Union Victory at Department of Homeland Security
September 28, 2006
The Department of Homeland Security (DHS) woke up to the reality of union power on Sept. 25, deciding not to challenge a June D.C. Circuit Court of Appeals injunction that confirmed DHS's new personnel system was unconstitutional. The personnel system would have allowed DHS to set aside lawfully negotiated collective bargaining agreements. A coalition of unions, including IBEW, is actively fighting similar provisions at the Department of Defense.
The deadline to appeal the June ruling that affirmed an injunction issued in August 2005 by Judge Rosemary M. Collyer of the U.S. District Court of the District of Columbia was September 25.
Legal challenges to the DHS personnel system, known as MaxHR, were led by the American Federation of Government Employees (AFGE), the largest federal union representing workers in DHS. "Management was in a battle they knew they couldn't win. The decision not to appeal was the right thing to do for management, and more importantly for DHS employees," said AFGE General Counsel Mark Roth.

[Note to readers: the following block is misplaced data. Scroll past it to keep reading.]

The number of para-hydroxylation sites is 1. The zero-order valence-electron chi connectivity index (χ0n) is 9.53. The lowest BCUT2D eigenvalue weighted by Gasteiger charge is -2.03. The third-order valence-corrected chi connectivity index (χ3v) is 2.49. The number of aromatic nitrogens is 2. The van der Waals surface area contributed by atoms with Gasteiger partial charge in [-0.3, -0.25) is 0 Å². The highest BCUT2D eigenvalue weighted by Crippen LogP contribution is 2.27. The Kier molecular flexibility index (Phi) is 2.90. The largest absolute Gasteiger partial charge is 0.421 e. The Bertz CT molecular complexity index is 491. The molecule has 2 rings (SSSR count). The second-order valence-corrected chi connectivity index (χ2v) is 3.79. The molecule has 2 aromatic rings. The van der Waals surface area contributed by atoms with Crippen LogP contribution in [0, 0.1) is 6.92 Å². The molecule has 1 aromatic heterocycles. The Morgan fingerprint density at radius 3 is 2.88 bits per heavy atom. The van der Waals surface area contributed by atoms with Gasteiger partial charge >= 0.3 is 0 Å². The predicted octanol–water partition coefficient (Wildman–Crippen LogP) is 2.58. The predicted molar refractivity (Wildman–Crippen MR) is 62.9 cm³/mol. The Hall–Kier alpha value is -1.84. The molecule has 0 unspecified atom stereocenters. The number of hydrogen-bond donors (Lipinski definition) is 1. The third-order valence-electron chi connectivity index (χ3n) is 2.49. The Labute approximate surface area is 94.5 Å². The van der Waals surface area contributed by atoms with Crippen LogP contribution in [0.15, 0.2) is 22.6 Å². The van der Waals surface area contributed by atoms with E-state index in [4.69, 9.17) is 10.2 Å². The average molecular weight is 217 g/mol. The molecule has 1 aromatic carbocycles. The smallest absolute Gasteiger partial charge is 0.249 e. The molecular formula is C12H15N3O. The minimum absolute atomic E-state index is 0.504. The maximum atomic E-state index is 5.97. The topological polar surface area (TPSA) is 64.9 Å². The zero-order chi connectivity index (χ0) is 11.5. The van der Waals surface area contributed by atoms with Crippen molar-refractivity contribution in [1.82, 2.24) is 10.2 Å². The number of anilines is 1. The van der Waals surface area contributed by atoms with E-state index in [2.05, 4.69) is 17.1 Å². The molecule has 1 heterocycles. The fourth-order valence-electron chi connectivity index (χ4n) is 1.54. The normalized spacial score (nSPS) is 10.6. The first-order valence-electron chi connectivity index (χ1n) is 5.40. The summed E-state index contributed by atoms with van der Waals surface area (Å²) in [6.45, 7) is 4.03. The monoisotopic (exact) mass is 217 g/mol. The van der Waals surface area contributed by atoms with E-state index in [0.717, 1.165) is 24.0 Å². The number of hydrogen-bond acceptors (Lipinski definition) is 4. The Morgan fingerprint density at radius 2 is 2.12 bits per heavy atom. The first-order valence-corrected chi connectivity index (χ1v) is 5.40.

President Edwin D. Hill praised DHS's decision not to appeal on behalf of IBEW members who are part of the work force dedicated to America's security. "Three of the four judges on the D.C. Circuit Court of Appeals were appointed by Republicans, yet they struck down DHS's rules for violating our Constitution,” said President Edwin D. Hill. "It's time for rational union-management dialogue at DHS and DOD that respects our nation's legal precedent and the collective bargaining rights of workers."
IBEW Government Department
Members at Work